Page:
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To honor Crazy Crab's namesake, you should order some combination of boiled seafood ($9-24 per pound), less for the quality of the shellfish itself (middling), and more for the two S's that accompany every order: the spectacle and the sauce.* The former is an endearingly fussy ceremony of disposable bibs and gloves, followed by a ceremonial dumping of a giant plastic trash bag full of steaming-hot crustaceans before you. The latter is a thick, oily homemade chili gravy, pooling in ample volume toward the bottom of the bag, which you'll want to keep handy for spooning over rice or other fried bits you order.

*There are three sauce options, all homemade: lemon pepper, garlic butter, and Cajun. Get the Cajun.


Tea leaf salad.

From there it's a matter of correctly parsing through the non-boiled-seafood items, which range from Burmese salads to pad Thai. Oh, and did I mention that every meal starts off with a complimentary bowl of crisp Sichuan-esque pickled vegetables? Because we might as well throw some of those flavors into the mix, too.


Ginger salad.

I'd recommend starting with a trio of Burmese-style mixed salads, which, unfortunately for New Yorkers, is the maximum number of Burmese-style mixed salads I've ever seen on one menu. The most well-known is Tea Leaf Salad ($9.95), with a base of slippery, earthy-tasting fermented tea leaves imported from Burma mixed with a healthy portion of a hallmark of Burmese cuisine: Random Crunchy Things (in this case, roasted peanuts, fried beans, crispy shallots and garlic, and raw cabbage). Better is the Ginger Salad ($8.95), which trades the tea leaves for mild young ginger and comes dressed in a lively lime dressing.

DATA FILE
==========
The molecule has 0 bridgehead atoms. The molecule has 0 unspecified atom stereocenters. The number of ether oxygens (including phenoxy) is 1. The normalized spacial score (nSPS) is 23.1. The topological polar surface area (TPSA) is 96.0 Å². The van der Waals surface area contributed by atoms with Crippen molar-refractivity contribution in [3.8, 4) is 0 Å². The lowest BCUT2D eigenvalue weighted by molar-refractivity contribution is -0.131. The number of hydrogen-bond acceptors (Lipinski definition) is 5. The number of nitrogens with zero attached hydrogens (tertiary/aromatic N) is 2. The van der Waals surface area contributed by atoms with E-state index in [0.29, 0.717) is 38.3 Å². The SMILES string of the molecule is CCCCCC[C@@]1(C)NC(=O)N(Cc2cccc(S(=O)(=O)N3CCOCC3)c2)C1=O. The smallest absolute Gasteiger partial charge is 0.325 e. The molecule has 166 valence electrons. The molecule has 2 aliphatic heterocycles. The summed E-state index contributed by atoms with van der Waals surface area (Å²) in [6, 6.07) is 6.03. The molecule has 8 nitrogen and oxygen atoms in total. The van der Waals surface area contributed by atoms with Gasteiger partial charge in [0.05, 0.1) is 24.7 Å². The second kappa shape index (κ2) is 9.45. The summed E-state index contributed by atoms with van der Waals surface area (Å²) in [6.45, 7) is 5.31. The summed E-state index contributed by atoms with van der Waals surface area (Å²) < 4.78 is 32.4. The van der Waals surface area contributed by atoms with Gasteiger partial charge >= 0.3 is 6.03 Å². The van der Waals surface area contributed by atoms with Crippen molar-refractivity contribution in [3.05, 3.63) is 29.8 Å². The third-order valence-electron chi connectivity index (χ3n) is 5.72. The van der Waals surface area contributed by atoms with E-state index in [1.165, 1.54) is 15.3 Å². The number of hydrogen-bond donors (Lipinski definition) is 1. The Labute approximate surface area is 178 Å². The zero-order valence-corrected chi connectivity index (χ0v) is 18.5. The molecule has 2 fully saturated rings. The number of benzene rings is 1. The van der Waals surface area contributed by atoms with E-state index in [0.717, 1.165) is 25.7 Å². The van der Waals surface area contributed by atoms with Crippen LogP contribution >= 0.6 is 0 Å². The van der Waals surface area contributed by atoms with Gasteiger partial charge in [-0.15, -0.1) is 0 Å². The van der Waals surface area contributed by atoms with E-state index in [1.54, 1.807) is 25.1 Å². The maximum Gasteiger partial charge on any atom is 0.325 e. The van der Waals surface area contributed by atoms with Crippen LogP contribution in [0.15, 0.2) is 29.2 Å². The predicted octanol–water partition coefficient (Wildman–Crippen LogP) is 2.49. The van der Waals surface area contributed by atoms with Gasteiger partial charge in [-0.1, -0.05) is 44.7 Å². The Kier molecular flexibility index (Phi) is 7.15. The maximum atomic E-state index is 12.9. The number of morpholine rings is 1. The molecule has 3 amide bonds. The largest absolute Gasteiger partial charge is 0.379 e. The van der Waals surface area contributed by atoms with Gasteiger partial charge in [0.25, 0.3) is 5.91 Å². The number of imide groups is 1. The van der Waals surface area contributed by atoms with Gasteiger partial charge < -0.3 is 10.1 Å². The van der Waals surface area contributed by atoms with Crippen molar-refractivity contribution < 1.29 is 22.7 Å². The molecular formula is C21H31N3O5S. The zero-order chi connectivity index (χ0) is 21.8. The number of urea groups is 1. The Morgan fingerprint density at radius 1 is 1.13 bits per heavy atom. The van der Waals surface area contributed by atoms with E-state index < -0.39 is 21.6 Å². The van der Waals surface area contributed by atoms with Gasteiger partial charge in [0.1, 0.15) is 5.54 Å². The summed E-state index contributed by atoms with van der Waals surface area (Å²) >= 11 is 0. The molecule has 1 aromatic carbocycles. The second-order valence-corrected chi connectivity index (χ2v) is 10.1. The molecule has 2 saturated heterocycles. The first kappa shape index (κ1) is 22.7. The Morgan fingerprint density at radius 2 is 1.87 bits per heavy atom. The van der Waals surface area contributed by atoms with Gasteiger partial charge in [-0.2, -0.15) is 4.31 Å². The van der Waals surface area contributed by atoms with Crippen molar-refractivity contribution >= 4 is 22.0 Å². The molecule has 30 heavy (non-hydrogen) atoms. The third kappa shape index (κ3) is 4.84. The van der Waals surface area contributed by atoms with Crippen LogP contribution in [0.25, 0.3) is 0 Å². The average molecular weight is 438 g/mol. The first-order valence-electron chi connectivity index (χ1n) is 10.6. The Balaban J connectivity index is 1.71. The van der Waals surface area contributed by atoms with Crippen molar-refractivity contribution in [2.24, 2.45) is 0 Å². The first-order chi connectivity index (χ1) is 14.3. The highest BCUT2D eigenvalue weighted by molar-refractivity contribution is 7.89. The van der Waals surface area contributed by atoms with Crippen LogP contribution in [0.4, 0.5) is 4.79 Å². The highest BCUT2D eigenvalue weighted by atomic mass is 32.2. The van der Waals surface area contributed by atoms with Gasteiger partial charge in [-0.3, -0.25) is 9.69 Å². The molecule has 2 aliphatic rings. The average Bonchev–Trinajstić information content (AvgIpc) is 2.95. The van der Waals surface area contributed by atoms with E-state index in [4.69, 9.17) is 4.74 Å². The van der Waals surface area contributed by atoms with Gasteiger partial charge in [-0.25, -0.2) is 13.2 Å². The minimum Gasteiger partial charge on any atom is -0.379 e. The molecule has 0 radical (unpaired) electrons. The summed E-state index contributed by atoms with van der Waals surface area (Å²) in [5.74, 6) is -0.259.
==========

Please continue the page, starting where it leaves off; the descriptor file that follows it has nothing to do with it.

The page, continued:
Yellow tofu salad.

The most esoteric of the menu is the Yunnan Yellow Tofu Salad ($10.99), though it's essentially indistinguishable from Shan-style tofu I had in Burma (which makes sense —Shan State, the largest province in Burma, borders Yunnan province in China, where one of the Burma-born owners of Crazy Crab has family). It's made from yellow split peas ground into a powder, mixed with water, then steamed until it sets into a jiggly yolk-colored blob. For the salad, cubes of the tofu (in itself, fairly bland) are served room-temperature in a refreshing dressing of soy sauce and rice vinegar, topped with roasted peanuts, crushed chili, garlic, and a mountain of fresh cilantro. Those with texture-based aversions (like, may not like the smooth, gelatinous texture of the tofu itself, but it's hard to deny the pleasure of a single bite combining the tofu with the all the other crunchy-fresh-spicy-salty things going on.